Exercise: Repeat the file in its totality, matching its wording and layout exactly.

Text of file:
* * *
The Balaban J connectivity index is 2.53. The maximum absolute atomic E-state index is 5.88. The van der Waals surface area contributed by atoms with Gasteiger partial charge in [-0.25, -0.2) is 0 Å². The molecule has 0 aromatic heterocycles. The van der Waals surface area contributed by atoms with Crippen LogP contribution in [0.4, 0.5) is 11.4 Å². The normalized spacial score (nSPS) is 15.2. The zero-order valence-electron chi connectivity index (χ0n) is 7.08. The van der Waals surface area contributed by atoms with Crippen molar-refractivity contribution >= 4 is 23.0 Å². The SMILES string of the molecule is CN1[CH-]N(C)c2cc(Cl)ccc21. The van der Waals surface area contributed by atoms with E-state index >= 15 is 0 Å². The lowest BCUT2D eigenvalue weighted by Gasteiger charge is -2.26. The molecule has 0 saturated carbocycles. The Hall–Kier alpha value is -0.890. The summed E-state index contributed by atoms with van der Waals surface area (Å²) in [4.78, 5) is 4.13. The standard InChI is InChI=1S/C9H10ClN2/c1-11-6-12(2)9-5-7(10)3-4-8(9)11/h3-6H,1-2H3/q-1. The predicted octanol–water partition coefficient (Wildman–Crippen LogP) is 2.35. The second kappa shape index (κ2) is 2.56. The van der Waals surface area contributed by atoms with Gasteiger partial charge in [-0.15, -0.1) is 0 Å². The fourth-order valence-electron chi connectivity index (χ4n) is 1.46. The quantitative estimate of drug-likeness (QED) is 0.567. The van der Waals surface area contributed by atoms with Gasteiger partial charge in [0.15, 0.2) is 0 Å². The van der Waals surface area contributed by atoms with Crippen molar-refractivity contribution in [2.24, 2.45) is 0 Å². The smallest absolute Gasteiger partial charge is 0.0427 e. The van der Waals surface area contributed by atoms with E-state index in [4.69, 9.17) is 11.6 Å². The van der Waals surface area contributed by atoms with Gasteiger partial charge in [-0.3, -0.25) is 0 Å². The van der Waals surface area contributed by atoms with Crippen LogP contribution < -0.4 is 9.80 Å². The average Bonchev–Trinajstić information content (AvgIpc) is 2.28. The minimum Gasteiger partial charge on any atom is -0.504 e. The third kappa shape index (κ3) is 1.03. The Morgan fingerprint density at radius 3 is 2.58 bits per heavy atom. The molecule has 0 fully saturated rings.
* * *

The Balaban J connectivity index is 2.53. The maximum absolute atomic E-state index is 5.88. The van der Waals surface area contributed by atoms with Gasteiger partial charge in [-0.25, -0.2) is 0 Å². The molecule has 0 aromatic heterocycles. The van der Waals surface area contributed by atoms with Crippen LogP contribution in [0.4, 0.5) is 11.4 Å². The normalized spacial score (nSPS) is 15.2. The zero-order valence-electron chi connectivity index (χ0n) is 7.08. The van der Waals surface area contributed by atoms with Crippen molar-refractivity contribution >= 4 is 23.0 Å². The SMILES string of the molecule is CN1[CH-]N(C)c2cc(Cl)ccc21. The van der Waals surface area contributed by atoms with E-state index >= 15 is 0 Å². The lowest BCUT2D eigenvalue weighted by Gasteiger charge is -2.26. The molecule has 0 saturated carbocycles. The Hall–Kier alpha value is -0.890. The summed E-state index contributed by atoms with van der Waals surface area (Å²) in [4.78, 5) is 4.13. The standard InChI is InChI=1S/C9H10ClN2/c1-11-6-12(2)9-5-7(10)3-4-8(9)11/h3-6H,1-2H3/q-1. The predicted octanol–water partition coefficient (Wildman–Crippen LogP) is 2.35. The second kappa shape index (κ2) is 2.56. The van der Waals surface area contributed by atoms with Gasteiger partial charge in [-0.15, -0.1) is 0 Å². The fourth-order valence-electron chi connectivity index (χ4n) is 1.46. The quantitative estimate of drug-likeness (QED) is 0.567. The van der Waals surface area contributed by atoms with Gasteiger partial charge in [0.15, 0.2) is 0 Å². The van der Waals surface area contributed by atoms with Crippen molar-refractivity contribution in [2.24, 2.45) is 0 Å². The smallest absolute Gasteiger partial charge is 0.0427 e. The van der Waals surface area contributed by atoms with E-state index in [4.69, 9.17) is 11.6 Å². The van der Waals surface area contributed by atoms with Gasteiger partial charge in [-0.3, -0.25) is 0 Å². The van der Waals surface area contributed by atoms with Crippen LogP contribution < -0.4 is 9.80 Å². The average Bonchev–Trinajstić information content (AvgIpc) is 2.28. The minimum Gasteiger partial charge on any atom is -0.504 e. The third kappa shape index (κ3) is 1.03. The Morgan fingerprint density at radius 3 is 2.58 bits per heavy atom. The molecule has 0 fully saturated rings.